In August 2020, as a response to the pernicious impact of the COVID-19 pandemic on the global economy and on the finances of member states, the International Monetary Fund (IMF) decided to issue $650 billion of special drawing rights (SDRs). Conceptually, SDRs are a form of unconditional financing for addressing urgent liquidity challenges.
SDRs were created in the late 1960s as a precautionary mechanism to address potential sovereign liquidity shortfalls in the context of the rigid monetary order of fixed exchange rates of the Bretton Woods system. SDRs were designed to serve as a low-cost reserve asset that could be sold by a government via the IMF acting as intermediary to another government and thereby converted into currency using an exchange rate pegged to a basket representing five of the world’s leading currencies. Currently, these five currencies are the U.S. dollar, the Chinese renminbi, the euro, the Japanese yen, and the British pound sterling. SDRs are not technically the IMF’s currency but a claim on reserves. To that effect, SDRs are not money per se but rather a means to establish a line of credit with a sovereign lender (government) acting as buyer of SDRs. Besides paying a low rate of interest on SDR use, countries benefit from the absence of refinancing risks imposed by conventional maturities. For foreign currency-strapped economies, many emerging markets, and lower-income economies in Africa, SDRs can, therefore, provide the immediate means to pay for vaccines and/or other health care investments.
As the pandemic has wreaked havoc on both developed and developing country finances, the IMF moved to address the liquidity shortfalls in the global economic system and help provide financing for many countries. Given the pronounced contraction in output and employment, this injection of liquidity represents a lifeline to countries with scarce reserves. SDRs buy time as they can be used to finance critical expenditure, build reserves, and service debts, although they do not provide a long-term remedy for underlying problems. In operational terms, the IMF SDR department facilitates the exchange of existing SDRs between countries and reduces any transaction costs.
The formula for SDR allocation is based on a country’s quota within the IMF, which reflects its relative position in the world economy (Table 1). The problem with the SDR allocation is that richer countries receive more than poorer countries. In fact, barely 3 percent of the $650 billion total in pandemic response went to low-income countries, and only 30 percent went to middle-income emerging markets. In other words, the countries that are most in need of financial relief and support are not the top beneficiaries of the SDRs. Instead, countries like the U.S., which can print its money, and China, which has several trillions in reserves, benefit the most.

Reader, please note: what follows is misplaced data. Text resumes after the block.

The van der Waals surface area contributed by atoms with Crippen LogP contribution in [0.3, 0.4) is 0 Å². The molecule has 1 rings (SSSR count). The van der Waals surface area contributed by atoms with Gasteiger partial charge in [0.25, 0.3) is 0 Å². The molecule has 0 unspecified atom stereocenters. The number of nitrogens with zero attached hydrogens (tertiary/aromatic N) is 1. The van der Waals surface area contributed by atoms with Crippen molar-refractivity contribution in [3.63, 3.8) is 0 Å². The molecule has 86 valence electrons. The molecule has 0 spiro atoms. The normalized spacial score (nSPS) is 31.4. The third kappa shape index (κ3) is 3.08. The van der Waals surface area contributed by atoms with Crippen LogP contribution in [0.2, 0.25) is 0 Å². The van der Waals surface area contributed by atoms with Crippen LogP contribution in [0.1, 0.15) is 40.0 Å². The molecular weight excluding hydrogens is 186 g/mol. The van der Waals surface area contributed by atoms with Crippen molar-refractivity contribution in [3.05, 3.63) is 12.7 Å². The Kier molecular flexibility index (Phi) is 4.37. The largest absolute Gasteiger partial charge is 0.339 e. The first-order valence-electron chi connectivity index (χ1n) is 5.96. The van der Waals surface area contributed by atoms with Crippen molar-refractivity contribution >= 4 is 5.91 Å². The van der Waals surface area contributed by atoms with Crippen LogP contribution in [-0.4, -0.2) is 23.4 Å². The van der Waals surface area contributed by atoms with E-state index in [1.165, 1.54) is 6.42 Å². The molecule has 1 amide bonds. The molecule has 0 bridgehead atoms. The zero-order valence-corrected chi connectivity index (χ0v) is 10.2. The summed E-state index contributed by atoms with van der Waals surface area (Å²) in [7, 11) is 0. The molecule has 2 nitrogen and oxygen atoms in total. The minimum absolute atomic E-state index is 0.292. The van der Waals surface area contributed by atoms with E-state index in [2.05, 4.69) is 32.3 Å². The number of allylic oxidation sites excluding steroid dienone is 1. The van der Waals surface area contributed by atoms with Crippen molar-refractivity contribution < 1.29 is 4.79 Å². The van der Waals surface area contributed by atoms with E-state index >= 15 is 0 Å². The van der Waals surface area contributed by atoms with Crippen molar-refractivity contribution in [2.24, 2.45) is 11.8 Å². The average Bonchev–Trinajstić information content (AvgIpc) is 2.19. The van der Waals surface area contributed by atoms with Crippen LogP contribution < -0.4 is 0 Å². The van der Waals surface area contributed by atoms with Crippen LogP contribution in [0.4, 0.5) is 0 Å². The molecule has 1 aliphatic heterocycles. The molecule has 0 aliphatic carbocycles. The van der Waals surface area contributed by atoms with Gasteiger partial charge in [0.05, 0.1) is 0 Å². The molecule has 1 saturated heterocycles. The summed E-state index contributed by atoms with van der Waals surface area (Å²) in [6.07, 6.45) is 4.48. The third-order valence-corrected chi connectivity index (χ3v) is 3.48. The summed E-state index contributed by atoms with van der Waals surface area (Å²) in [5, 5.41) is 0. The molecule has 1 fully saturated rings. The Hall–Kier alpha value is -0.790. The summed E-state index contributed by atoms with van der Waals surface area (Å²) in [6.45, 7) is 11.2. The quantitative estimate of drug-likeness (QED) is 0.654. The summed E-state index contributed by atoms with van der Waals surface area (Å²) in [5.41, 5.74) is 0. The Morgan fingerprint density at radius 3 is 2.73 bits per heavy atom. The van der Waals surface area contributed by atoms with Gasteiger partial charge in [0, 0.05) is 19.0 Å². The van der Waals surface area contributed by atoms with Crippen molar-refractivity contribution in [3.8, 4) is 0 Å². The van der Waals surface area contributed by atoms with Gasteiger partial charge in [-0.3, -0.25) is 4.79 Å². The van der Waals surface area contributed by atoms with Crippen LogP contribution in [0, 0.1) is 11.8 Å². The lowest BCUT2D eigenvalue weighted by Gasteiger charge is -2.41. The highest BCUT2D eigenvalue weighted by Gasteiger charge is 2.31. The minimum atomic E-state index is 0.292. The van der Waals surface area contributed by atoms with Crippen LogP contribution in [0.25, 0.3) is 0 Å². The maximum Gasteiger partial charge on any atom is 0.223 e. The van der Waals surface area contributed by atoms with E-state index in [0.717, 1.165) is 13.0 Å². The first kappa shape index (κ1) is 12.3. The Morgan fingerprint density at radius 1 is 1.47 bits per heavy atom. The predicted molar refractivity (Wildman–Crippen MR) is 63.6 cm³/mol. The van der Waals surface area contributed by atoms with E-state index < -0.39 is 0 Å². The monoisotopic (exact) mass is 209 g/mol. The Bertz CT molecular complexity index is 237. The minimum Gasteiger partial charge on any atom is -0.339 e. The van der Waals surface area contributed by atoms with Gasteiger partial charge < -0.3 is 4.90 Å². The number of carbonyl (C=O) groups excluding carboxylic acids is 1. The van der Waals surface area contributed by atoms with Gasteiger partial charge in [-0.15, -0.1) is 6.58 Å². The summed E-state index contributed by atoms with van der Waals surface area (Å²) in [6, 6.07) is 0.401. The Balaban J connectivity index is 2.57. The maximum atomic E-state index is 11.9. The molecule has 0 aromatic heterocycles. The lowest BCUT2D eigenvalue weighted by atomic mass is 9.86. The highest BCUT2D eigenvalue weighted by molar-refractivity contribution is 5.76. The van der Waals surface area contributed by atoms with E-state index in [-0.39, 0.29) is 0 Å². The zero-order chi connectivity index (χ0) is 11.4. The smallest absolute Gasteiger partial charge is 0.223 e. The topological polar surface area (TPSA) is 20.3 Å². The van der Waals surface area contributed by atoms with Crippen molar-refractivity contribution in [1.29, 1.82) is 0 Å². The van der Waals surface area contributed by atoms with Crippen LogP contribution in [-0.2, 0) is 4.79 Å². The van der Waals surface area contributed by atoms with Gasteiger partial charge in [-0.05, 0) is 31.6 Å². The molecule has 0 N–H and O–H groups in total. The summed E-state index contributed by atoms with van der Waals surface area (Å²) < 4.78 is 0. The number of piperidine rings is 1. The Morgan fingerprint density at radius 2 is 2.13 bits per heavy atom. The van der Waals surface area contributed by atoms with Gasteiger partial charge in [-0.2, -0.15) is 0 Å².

This disconnect occurs because SDRs were created to address potential liquidity shortfalls in an entirely different monetary system rather than in the present context. As a result, experts are proposing reforms to this system. In October 2021, the IMF began building support among members for a proposed “Resilience and Sustainability Trust”—a funding mechanism that would allow richer countries to channel their IMF reserves to poorer countries in need. By lending at cheaper rates and with longer maturities than the IMF’s traditional lending terms, and with funding targeted toward areas such as climate and pandemic preparedness, the trust could help channel funds toward development projects. Another potentially good option is for the IMF to work closely with the regional development banks, such as the African Development Bank, to channel some of the SDR financing through the regional bank’s lending program. Given the regional banks’ proximity to the client, this approach could help to ensure greater links to the development strategies and programs of member states.
Table 1. Select country SDR quotas and SDR allocations
|Allocation (USD billions)
SDRs were not originally designed as open-ended cash transfers. For one, SDRs are not included in the assessment of debt sustainability. While the SDRs can provide liquidity, there is no mechanism for ensuring that money is used productively and reaches those in need. Conversion of SDRs into foreign currency happens on a sovereign level with few strings attached, meaning multilateral leaders cannot ensure that the SDRs are properly used for COVID-19 relief. There is also no discrimination between progressive or dictatorial countries in terms of SDR allocation. Some of the SDRs can end up being used by developing-country governments to pay debt service to public and private creditors in the absence of debt restructuring. For instance, SDRs can be used to boost reserves in Nigeria and South Africa, to pay back debt in the case of Argentina or, in the case of the CFA franc zone, especially in countries like Equatorial Guinea and Republic of Congo, to postpone necessary governance and exchange rate reforms. In this context, it would be good to have oversight by international experts to ensure SDRs are used for developmental impact. However, even assuming effective governance frameworks, for low-income African countries, the flows of SDRs may be too low to have a strong impact anyway.
Unless we believe limited liquidity shortfalls of a more-or-less temporary nature are the only consequence of current macroeconomic and public health stresses, policymakers should not just fall back on SDRs to avoid the more complex questions typically raised in the context of conventional debt or more permanent financial transfers. Beyond a limited (and welcome boost), liquidity SDRs appear to be an imperfect substitute for a financing package able to serve both specific pandemic relief and long-term development objectives. In sum, SDRs represent a second-best solution to a complex problem, with clear advantages and clear shortcomings.